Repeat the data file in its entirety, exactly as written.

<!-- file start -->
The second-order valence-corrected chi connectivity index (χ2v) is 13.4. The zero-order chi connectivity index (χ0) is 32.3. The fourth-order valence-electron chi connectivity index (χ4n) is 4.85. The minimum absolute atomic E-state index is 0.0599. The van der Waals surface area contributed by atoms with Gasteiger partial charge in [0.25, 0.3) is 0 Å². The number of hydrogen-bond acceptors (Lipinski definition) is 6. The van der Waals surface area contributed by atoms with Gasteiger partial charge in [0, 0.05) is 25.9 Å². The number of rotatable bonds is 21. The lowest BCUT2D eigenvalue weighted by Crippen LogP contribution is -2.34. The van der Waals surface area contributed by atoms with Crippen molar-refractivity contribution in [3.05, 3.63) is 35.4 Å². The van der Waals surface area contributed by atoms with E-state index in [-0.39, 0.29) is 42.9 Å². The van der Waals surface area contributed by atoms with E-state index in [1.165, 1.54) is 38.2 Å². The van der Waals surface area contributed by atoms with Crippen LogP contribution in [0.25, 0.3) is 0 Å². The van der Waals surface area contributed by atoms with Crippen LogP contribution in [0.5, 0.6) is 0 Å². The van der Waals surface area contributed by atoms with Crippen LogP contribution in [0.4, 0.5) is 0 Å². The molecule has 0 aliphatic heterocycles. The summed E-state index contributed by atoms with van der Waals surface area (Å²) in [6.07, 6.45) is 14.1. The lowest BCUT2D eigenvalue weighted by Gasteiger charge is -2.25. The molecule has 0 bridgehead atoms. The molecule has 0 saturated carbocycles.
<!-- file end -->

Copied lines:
The second-order valence-corrected chi connectivity index (χ2v) is 13.4. The zero-order chi connectivity index (χ0) is 32.3. The fourth-order valence-electron chi connectivity index (χ4n) is 4.85. The minimum absolute atomic E-state index is 0.0599. The van der Waals surface area contributed by atoms with Gasteiger partial charge in [0.25, 0.3) is 0 Å². The number of hydrogen-bond acceptors (Lipinski definition) is 6. The van der Waals surface area contributed by atoms with Gasteiger partial charge in [0, 0.05) is 25.9 Å². The number of rotatable bonds is 21. The lowest BCUT2D eigenvalue weighted by Crippen LogP contribution is -2.34. The van der Waals surface area contributed by atoms with Crippen molar-refractivity contribution in [3.05, 3.63) is 35.4 Å². The van der Waals surface area contributed by atoms with E-state index in [-0.39, 0.29) is 42.9 Å². The van der Waals surface area contributed by atoms with E-state index in [1.165, 1.54) is 38.2 Å². The van der Waals surface area contributed by atoms with Crippen LogP contribution in [0.25, 0.3) is 0 Å². The van der Waals surface area contributed by atoms with Crippen LogP contribution in [0.5, 0.6) is 0 Å². The van der Waals surface area contributed by atoms with Crippen LogP contribution in [0.4, 0.5) is 0 Å². The molecule has 0 aliphatic heterocycles. The summed E-state index contributed by atoms with van der Waals surface area (Å²) in [6.07, 6.45) is 14.1. The lowest BCUT2D eigenvalue weighted by Gasteiger charge is -2.25. The molecule has 0 bridgehead atoms. The molecule has 0 saturated carbocycles.